- Take a class that is appropriate for your level. Don’t be afraid to speak with the teacher about where you would get the most benefit. Time spent in class doesn’t necessarily mean you are of a certain level – it all comes down to skill and understanding.
- Seek out multiple resources and methods of learning. Ask your teachers & peers for book recommendations (I’ve included some links to some great resources at the end of this section!). Join social media groups that discuss the forms of dance you are interested in. Practice and create with people from other communities and classes. Attend workshops and festivals if you can.
- Use class time wisely – take notes, ask questions, and for the sake of your teacher and your classmates, don’t chat while the teacher is talking! Teachers are there to provide information, and you are there to receive it, so write things down if you need to. Teachers aren’t mind readers, so you need to ask about what isn’t clear. Teachers are there for the benefit of the entire class, so respect their time and the time of the rest of the class by saving your personal conversations for later.
- Stay positive. Words have power, and negative self talk during class or practice is not going to help you, or anyone around you. I’ve been there – a wrong turn in rehearsal can result in a fountain of profanity leaving my lips. It’s natural to feel frustrated now and then, but don’t let negativity become your narrative. Re-frame your “I can’t do it” as “I’m working on it”.
- Practice on your own time. Teachers are not responsible for your practice, they are responsible for providing information and delivering it effectively. When you were in school, you probably didn’t do as well on tests you didn’t study for, and you didn’t get marks for homework you didn’t complete. Put in the time, and make use of the tools given to you in class. It’s up to you to decide how much work to put in, and your resulting skill & understanding will reflect that.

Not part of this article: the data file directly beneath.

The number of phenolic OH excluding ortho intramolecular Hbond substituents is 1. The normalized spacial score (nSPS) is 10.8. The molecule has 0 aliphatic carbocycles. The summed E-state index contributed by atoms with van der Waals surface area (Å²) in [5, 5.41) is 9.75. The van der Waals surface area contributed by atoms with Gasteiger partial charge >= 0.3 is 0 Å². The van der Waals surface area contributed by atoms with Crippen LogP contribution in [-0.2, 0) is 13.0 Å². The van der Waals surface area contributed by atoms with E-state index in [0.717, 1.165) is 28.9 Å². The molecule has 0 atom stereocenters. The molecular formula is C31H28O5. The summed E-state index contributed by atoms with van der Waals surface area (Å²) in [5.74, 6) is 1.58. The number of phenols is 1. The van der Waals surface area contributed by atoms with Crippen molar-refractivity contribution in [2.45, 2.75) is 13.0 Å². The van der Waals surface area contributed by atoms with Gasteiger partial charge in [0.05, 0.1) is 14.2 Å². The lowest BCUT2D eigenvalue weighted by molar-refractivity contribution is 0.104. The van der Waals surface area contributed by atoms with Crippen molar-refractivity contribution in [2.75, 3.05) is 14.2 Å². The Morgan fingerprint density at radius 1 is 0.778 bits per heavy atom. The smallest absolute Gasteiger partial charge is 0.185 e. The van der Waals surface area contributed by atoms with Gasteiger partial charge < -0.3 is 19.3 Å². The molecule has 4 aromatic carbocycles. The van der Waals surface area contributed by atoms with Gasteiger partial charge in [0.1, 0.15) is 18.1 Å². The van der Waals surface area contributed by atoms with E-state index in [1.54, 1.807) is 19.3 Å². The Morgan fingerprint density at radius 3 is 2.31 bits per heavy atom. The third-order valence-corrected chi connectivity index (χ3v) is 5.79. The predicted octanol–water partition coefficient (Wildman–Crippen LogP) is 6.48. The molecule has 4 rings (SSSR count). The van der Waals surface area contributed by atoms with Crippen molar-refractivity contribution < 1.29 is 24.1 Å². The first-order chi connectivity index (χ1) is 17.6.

- Do the work. If your teacher is providing classes, attend them all, and arrive on time. If you are given material to read or complete, don’t skip it. If you are asked to practice at home, it’s for good reason. What you put in to a course is proportionate what you will get out of it.
We are ultimately the ones responsible for the success of our learning experience – our teachers are there to bring out our potential, but we are the ones who must turn that potential into reality. Teachers give us the tools – it’s up to us to use them.
Speaking of resources, here are a few you can start with!
A successful student should never stop seeking out new information, should take every lesson as an opportunity, and should make good use of the time and tools they are given by their teachers. A successful student knows they are ultimately responsible for their own growth, and will see their learning process as a long term commitment to themselves. A successful student knows that they will always be learning, and looks forward to a future of exploration driven by their passion for the dance!